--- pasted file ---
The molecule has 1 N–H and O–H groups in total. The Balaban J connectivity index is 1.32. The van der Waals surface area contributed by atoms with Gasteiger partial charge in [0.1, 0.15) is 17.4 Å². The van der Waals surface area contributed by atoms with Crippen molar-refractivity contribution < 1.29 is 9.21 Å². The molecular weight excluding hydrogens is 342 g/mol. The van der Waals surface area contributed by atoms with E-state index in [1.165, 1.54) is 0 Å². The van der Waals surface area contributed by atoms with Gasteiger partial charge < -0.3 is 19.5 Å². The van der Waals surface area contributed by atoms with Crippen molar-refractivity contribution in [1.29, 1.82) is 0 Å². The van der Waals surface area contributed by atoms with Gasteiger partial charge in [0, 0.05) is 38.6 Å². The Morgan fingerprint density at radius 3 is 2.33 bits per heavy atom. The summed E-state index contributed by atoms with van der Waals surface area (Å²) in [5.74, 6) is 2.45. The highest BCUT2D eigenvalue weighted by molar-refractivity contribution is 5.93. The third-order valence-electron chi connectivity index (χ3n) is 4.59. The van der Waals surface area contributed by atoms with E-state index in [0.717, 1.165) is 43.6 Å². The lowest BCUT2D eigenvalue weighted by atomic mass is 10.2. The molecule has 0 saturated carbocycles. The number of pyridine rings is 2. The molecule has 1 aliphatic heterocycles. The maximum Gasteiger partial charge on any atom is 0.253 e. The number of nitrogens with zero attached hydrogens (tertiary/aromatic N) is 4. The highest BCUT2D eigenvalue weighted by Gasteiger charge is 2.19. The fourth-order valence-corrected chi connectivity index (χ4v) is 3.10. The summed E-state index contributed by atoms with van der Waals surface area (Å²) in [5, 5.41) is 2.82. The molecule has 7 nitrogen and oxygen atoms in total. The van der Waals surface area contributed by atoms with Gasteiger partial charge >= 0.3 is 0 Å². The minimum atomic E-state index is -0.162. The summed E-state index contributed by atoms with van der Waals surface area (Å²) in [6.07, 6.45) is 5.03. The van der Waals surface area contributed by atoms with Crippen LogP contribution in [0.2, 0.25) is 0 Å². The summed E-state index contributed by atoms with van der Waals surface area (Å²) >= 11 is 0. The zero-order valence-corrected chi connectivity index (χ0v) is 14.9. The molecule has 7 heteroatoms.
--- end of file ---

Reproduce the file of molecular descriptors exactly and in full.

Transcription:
The molecule has 1 N–H and O–H groups in total. The Balaban J connectivity index is 1.32. The van der Waals surface area contributed by atoms with Gasteiger partial charge in [0.1, 0.15) is 17.4 Å². The van der Waals surface area contributed by atoms with Crippen molar-refractivity contribution < 1.29 is 9.21 Å². The molecular weight excluding hydrogens is 342 g/mol. The van der Waals surface area contributed by atoms with E-state index in [1.165, 1.54) is 0 Å². The van der Waals surface area contributed by atoms with Gasteiger partial charge < -0.3 is 19.5 Å². The van der Waals surface area contributed by atoms with Crippen molar-refractivity contribution in [1.29, 1.82) is 0 Å². The van der Waals surface area contributed by atoms with Gasteiger partial charge in [0, 0.05) is 38.6 Å². The Morgan fingerprint density at radius 3 is 2.33 bits per heavy atom. The summed E-state index contributed by atoms with van der Waals surface area (Å²) in [5.74, 6) is 2.45. The highest BCUT2D eigenvalue weighted by molar-refractivity contribution is 5.93. The third-order valence-electron chi connectivity index (χ3n) is 4.59. The van der Waals surface area contributed by atoms with E-state index in [0.717, 1.165) is 43.6 Å². The lowest BCUT2D eigenvalue weighted by atomic mass is 10.2. The molecule has 0 saturated carbocycles. The number of pyridine rings is 2. The molecule has 1 aliphatic heterocycles. The maximum Gasteiger partial charge on any atom is 0.253 e. The number of nitrogens with zero attached hydrogens (tertiary/aromatic N) is 4. The highest BCUT2D eigenvalue weighted by Gasteiger charge is 2.19. The fourth-order valence-corrected chi connectivity index (χ4v) is 3.10. The summed E-state index contributed by atoms with van der Waals surface area (Å²) in [5, 5.41) is 2.82. The molecule has 7 nitrogen and oxygen atoms in total. The van der Waals surface area contributed by atoms with Gasteiger partial charge >= 0.3 is 0 Å². The minimum atomic E-state index is -0.162. The summed E-state index contributed by atoms with van der Waals surface area (Å²) in [6.07, 6.45) is 5.03. The van der Waals surface area contributed by atoms with Crippen LogP contribution in [0.2, 0.25) is 0 Å². The summed E-state index contributed by atoms with van der Waals surface area (Å²) >= 11 is 0. The zero-order valence-corrected chi connectivity index (χ0v) is 14.9. The molecule has 7 heteroatoms.